Raja Ram Sharma, a contemporary Indian artist born in 1963 who was trained in this style of artmaking, does modernist versions of these “old master” works. He depicts landscapes, along with architecture and, in some cases, rider-less horses (but no people), in colors that are less assertive than those of the pre-20th-century Indian paintings at Luhring Augustine. In contrast to the wars and, sometimes, drunken revelry in the earlier works, he presents somber scenes showing deserted places in a style that evokes the modernist grid. Now the exuberant fantasy is replaced, often, by a sense of mystery, not unlike that found in Giorgio de Chirico’s early cityscapes. Sharma’s concurrent show at Victoria Munroe Fine Art is worth seeing by anyone interested in this artistic tradition, for it reveals that the tradition lives on.
David Carrier is a philosopher who writes art criticism. His Aesthetic Theory, Abstract Art and Lawrence Carroll (Bloomsbury) and with Joachim Pissarro, Aesthetics of the Margins/ The Margins… More by David Carrier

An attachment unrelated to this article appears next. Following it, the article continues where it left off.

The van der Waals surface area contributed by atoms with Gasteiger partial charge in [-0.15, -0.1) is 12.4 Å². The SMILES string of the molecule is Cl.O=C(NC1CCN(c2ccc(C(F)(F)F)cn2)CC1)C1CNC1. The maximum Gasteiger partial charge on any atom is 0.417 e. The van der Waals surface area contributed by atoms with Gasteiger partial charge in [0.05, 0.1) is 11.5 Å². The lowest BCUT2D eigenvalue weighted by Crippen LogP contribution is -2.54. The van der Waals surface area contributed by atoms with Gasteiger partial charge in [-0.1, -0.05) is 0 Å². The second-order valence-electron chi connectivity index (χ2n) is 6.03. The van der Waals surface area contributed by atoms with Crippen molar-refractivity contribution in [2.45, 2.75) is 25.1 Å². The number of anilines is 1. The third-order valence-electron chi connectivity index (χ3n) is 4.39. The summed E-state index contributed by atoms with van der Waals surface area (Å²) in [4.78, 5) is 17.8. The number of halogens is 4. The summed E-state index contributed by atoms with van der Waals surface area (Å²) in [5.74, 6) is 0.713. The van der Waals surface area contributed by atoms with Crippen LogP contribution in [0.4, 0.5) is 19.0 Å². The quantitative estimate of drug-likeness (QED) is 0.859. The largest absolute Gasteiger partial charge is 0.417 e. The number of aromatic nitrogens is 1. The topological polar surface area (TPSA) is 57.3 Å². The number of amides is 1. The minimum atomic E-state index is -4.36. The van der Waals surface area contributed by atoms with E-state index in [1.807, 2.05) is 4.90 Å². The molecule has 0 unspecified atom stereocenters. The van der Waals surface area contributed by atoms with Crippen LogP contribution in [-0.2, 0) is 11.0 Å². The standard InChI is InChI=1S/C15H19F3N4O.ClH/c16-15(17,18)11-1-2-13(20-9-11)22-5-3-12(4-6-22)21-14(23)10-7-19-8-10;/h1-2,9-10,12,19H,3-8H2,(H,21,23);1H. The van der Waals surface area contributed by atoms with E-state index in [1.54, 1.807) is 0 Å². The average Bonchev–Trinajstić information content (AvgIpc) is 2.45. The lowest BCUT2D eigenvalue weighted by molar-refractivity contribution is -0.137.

Ike Nnaebue’s No U-Turn—its title a reference to an interrupted journey the Nollywood director embarked on as an impoverished 20something and is now determined to finish—is an ambitious cinematic quest. Part of the Generation Africa project, the Berlinale-selected film is a cross-country trip across the continent to find out exactly why young people are still compelled to risk life and limb to reach Europe — 26 years after Nnaebue himself tried and failed to do the same. (And ended up with multi-award-winning filmmaking fame back home in Lagos instead.)
To learn all about the road (bus) trip and any insights Nnaebue may have gleaned from his in-depth conversations along the way, Filmmaker caught up with the longtime narrative director (and first-time documentarian) just prior to the film’s True/False debut today.
Filmmaker: Since this film is framed as a “quest to understand how hope transcends fear,” and specifically “why young people in West Africa are still compelled to travel to Europe by road despite knowing the dangers ahead,” what did you ultimately learn? Did you have any big takeaways, or were any expectations upended for you?
Nnaebue: I learned that for most people on the trip, it was a quest beyond to Europe the place. It was much more of a search for self. These were people who were searching for a place to dream, for their own place under the sun.